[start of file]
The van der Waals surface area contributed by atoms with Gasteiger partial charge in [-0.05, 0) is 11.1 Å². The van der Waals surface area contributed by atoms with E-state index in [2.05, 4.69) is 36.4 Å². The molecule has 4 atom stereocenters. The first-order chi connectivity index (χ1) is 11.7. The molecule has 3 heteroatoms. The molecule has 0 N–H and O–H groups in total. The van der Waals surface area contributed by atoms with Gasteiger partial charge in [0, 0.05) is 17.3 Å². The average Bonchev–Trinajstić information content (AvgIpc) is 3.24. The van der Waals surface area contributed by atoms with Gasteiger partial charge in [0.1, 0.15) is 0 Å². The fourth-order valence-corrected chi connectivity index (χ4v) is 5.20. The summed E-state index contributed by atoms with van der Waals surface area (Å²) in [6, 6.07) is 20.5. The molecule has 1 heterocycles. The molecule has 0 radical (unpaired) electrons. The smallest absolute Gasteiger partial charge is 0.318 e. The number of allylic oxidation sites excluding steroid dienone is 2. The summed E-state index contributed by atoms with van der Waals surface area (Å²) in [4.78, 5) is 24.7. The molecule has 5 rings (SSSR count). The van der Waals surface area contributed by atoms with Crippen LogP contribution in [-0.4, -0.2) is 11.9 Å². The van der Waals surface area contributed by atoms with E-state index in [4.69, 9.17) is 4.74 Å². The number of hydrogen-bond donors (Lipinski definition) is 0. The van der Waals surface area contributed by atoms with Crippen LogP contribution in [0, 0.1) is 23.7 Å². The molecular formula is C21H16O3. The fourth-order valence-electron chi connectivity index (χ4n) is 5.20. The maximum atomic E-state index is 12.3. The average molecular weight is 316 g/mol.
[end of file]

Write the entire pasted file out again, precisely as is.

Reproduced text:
The van der Waals surface area contributed by atoms with Gasteiger partial charge in [-0.05, 0) is 11.1 Å². The van der Waals surface area contributed by atoms with E-state index in [2.05, 4.69) is 36.4 Å². The molecule has 4 atom stereocenters. The first-order chi connectivity index (χ1) is 11.7. The molecule has 3 heteroatoms. The molecule has 0 N–H and O–H groups in total. The van der Waals surface area contributed by atoms with Gasteiger partial charge in [0, 0.05) is 17.3 Å². The average Bonchev–Trinajstić information content (AvgIpc) is 3.24. The van der Waals surface area contributed by atoms with Gasteiger partial charge in [0.1, 0.15) is 0 Å². The fourth-order valence-corrected chi connectivity index (χ4v) is 5.20. The summed E-state index contributed by atoms with van der Waals surface area (Å²) in [6, 6.07) is 20.5. The molecule has 1 heterocycles. The molecule has 0 radical (unpaired) electrons. The smallest absolute Gasteiger partial charge is 0.318 e. The number of allylic oxidation sites excluding steroid dienone is 2. The summed E-state index contributed by atoms with van der Waals surface area (Å²) in [4.78, 5) is 24.7. The molecule has 5 rings (SSSR count). The van der Waals surface area contributed by atoms with Crippen LogP contribution in [-0.4, -0.2) is 11.9 Å². The van der Waals surface area contributed by atoms with E-state index in [4.69, 9.17) is 4.74 Å². The number of hydrogen-bond donors (Lipinski definition) is 0. The van der Waals surface area contributed by atoms with Crippen LogP contribution in [0, 0.1) is 23.7 Å². The molecular formula is C21H16O3. The fourth-order valence-electron chi connectivity index (χ4n) is 5.20. The maximum atomic E-state index is 12.3. The average molecular weight is 316 g/mol.